DUCT TAPE!!! The savior of people with broken stuff everywhere; duct tape is our Obi Wan Kenobi…it is our only hope. Christi leaps into action, well, slowly stands up and walks into the store to buy a roll. She returns and the duo begin tearing off strips of tape and very generously begin wrapping the torn hose. Piece after piece, agonizing inch by inch the black hose becomes duct tape gray and easily twice as thick as it used to be. Now the moment of truth, pumping fuel into the tank to see if the job is complete; SUCCESS!!!!! No leaking from the hose! The tank is filled and the Mooneys are back to the journey. A few hours later, our heroes arrive in Lancaster, PA and stop in their site with a great sigh of relief that this part of the journey is complete.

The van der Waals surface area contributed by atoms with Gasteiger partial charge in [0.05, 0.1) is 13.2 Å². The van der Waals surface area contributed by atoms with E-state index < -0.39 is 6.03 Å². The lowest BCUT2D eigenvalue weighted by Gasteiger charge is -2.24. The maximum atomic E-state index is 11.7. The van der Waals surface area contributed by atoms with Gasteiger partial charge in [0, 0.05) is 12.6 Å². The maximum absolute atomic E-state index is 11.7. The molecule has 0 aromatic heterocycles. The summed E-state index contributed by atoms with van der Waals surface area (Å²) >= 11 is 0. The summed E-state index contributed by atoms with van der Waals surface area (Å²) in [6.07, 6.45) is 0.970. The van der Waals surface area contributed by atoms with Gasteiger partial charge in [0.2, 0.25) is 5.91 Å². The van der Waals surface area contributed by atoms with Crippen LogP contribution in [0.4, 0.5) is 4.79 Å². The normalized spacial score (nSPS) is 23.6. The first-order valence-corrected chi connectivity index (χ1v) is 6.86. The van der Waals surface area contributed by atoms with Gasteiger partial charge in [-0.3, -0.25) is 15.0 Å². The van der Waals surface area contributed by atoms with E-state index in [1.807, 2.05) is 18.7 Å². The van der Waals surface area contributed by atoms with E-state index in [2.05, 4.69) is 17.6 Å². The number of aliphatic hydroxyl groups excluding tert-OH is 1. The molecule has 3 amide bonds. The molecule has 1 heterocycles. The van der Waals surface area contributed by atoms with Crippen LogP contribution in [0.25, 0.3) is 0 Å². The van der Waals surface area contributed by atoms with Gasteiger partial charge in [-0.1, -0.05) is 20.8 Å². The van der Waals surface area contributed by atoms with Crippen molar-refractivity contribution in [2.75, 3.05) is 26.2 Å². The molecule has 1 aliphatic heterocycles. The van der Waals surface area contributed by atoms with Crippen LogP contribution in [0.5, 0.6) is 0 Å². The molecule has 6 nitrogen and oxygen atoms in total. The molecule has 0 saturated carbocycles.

Two weeks had passed since we officially launched and just about every day was an adventure and an ordeal that we did not expect or even dream of happening. It tested our resolve, it tested our fortitude, it tested our belief in our dreams, but we never gave up and we put on our figure-er-outer hats and figured it out. We are brand new to this life right now, but we feel we can offer at least this small piece of advice to anyone who may be experiencing something similar or wondering how they would handle it if this was happening to them. Yes, get mad, get angry, get frustrated, even cry it out if you feel the need to but when all that is out, sit down and really look at the problem and think of all the possible solutions, even the ridiculous ones. There is an answer; you just have to look for it. If traveling full time is your dream, things are going to happen and sometimes, obviously, they happen in bunches. Do not give up so easily on your dreams; make them happen. Be and do what you want no matter what gets in your way and don’t forget to laugh, even in the face of the terrible misfortune you are experiencing. This is our life, these are our stories, and we will figure it out!